Bronze art master brings new vitality to ancient craft 1

Bronze holds a special meaning in Chinese culture. The Bronze Age, starting around 1700 BC, had a profound impact on the development of civilization in the nation. In our special four-part series, we will follow one of China’s most well-known bronze art masters, Zhu Bingren. His innovative ideas have helped to bring new vitality to this ancient craft. In the first episode, we go back to the beginning of his journey, to see how his family tradition of making bronzeware has influenced his artistic works.

Hangzhou, the capital of Zhejiang Province, boasts the most bronze architecture in China. People can board a traditional cruise ship on the West Lake or view the exquisite decorations at Lingyin Temple. And the man behind all these bronze wonders is none other than veteran artisan Zhu Bingren.

Zhu was born in Zhejiang’s ShaoxingCity to a family of artisans who have been practicing the bronze craft for over a century. But the Zhu family was originally known for its literary traditions. In fact, Zhu Yurun, one of Zhu Bingren’s ancestors, was a famous regional calligrapher.

In 1875, brothers Zhu Qingrun and Zhu Yuxiang started their own workshop, selling bronzeware utensils.

At the time, the move drew a certain amount of derision. But Zhu Bingren says the literary tradition is far from lost; rather, it is embedded in their bronzeware making.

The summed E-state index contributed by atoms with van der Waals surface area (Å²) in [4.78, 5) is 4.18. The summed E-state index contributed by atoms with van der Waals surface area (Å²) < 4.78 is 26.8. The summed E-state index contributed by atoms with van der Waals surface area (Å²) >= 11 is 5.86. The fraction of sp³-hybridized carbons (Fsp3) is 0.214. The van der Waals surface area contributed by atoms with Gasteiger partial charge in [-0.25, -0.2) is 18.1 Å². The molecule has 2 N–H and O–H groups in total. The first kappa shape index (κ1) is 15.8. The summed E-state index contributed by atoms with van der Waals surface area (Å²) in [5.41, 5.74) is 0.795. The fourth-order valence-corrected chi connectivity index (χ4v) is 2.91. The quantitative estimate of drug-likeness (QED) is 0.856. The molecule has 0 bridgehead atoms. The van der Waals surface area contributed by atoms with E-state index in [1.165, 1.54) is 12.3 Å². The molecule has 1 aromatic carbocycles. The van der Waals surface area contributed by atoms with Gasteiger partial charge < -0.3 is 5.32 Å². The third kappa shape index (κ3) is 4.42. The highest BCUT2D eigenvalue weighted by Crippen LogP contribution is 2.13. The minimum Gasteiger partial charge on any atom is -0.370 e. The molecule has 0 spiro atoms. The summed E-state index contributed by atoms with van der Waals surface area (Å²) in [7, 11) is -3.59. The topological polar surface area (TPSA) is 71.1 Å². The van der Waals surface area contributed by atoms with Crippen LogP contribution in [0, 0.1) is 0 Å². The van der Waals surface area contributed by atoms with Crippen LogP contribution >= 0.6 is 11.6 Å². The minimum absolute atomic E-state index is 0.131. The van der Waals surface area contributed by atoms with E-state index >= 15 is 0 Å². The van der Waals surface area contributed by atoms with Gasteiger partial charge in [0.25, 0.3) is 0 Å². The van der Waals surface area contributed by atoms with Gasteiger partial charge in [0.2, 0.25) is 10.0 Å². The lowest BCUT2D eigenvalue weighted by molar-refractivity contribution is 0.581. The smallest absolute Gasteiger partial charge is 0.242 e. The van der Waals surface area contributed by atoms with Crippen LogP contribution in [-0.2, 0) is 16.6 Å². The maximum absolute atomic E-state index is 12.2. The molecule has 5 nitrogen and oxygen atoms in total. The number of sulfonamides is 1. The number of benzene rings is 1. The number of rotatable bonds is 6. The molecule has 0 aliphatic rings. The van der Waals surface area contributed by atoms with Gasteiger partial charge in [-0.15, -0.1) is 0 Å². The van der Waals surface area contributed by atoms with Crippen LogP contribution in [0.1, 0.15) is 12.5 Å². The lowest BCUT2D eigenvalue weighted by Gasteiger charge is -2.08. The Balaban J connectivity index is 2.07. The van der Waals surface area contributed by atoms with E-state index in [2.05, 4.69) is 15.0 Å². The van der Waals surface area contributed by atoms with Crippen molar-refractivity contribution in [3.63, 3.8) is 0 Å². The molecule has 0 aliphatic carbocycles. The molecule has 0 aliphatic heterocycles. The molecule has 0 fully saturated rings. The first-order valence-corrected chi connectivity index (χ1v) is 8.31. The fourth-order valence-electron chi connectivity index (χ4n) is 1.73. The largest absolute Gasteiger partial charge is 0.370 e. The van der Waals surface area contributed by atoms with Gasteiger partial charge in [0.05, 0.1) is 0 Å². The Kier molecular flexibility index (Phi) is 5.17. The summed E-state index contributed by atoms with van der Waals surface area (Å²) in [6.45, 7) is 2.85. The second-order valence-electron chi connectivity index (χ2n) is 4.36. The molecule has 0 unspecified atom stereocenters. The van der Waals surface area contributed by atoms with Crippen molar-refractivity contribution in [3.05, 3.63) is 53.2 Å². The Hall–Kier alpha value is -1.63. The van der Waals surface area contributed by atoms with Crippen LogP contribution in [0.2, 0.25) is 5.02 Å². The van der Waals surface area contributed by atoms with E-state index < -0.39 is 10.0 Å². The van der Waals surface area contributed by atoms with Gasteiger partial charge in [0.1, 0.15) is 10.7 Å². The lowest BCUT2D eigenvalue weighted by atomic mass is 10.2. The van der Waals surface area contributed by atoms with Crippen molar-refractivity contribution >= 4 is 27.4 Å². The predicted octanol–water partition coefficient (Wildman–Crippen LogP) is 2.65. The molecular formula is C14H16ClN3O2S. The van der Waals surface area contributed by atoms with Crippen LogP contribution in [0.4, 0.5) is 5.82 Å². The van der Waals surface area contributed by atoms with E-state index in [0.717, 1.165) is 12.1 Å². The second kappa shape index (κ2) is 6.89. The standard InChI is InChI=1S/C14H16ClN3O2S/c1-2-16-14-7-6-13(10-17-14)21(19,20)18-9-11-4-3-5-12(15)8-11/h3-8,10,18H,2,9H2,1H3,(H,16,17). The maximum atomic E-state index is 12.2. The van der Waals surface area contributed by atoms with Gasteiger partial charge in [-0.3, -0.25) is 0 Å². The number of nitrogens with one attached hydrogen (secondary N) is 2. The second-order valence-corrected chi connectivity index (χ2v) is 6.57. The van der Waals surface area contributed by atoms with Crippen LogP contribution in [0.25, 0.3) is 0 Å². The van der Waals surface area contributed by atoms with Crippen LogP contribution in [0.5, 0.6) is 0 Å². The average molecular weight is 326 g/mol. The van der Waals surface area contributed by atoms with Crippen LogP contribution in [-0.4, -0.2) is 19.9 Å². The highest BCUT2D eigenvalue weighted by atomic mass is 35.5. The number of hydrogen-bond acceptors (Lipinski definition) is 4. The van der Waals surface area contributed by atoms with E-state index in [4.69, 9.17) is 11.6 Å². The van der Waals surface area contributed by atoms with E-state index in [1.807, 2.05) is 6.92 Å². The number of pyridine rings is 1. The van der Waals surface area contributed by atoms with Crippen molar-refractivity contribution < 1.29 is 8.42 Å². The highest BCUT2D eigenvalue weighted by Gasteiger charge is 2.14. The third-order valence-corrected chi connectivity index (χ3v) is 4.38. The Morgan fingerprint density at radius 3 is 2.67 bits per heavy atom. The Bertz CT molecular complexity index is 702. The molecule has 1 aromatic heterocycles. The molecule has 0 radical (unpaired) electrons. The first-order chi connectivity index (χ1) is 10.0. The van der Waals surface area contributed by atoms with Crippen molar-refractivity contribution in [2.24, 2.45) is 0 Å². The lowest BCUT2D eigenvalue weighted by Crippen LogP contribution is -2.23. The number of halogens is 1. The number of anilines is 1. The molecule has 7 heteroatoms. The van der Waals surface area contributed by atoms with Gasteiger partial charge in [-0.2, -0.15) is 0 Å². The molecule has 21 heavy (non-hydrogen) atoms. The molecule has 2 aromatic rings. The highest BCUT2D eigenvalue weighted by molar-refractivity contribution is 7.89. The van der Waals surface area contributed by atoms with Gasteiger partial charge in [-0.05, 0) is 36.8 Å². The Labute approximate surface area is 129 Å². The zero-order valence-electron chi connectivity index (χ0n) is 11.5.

In Chinese culture, bronzeware was often regarded as the vessels of kings, signifying the mystery, solemnity and majesty of the imperial court, royal power and order.

We can still get a glimpse of this with works like the Sword of King Goujian of Yue from the Spring and Autumn Period, and the chime bells from the tomb of Marquis Yi of Zeng from the Warring States Period.

Even after iron emerged as the material of choice for weapons and utensils, bronzeware was still greatly valued and used.

Zhu Bingren believes that is why his ancestors started the workshop and subsequent generations carried on and improved the craft.

Now he hopes to take this a step further with his own artistic vision.

In 1995, he broke new ground by creating the first bronze mural of Guanyin, the goddess of mercy. He later extended the use of bronze to calligraphy, harking back to his family’s original literary traditions.

For Zhu, the year 1998 was extremely productive.

Combining bronze craft with his unique understanding of calligraphy, he transferred the flow of ink on paper to gleaming solid bronze, winning critical acclaim from the art community. As a result, the family brand shone more brightly than ever.

Media Contact
Company Name: The Information Office of Hangzhou Municipal Government
Contact Person: Cai Jingwen
Email: Send Email
Phone: 0510-68559077
Country: China

Leave a Reply

Your email address will not be published.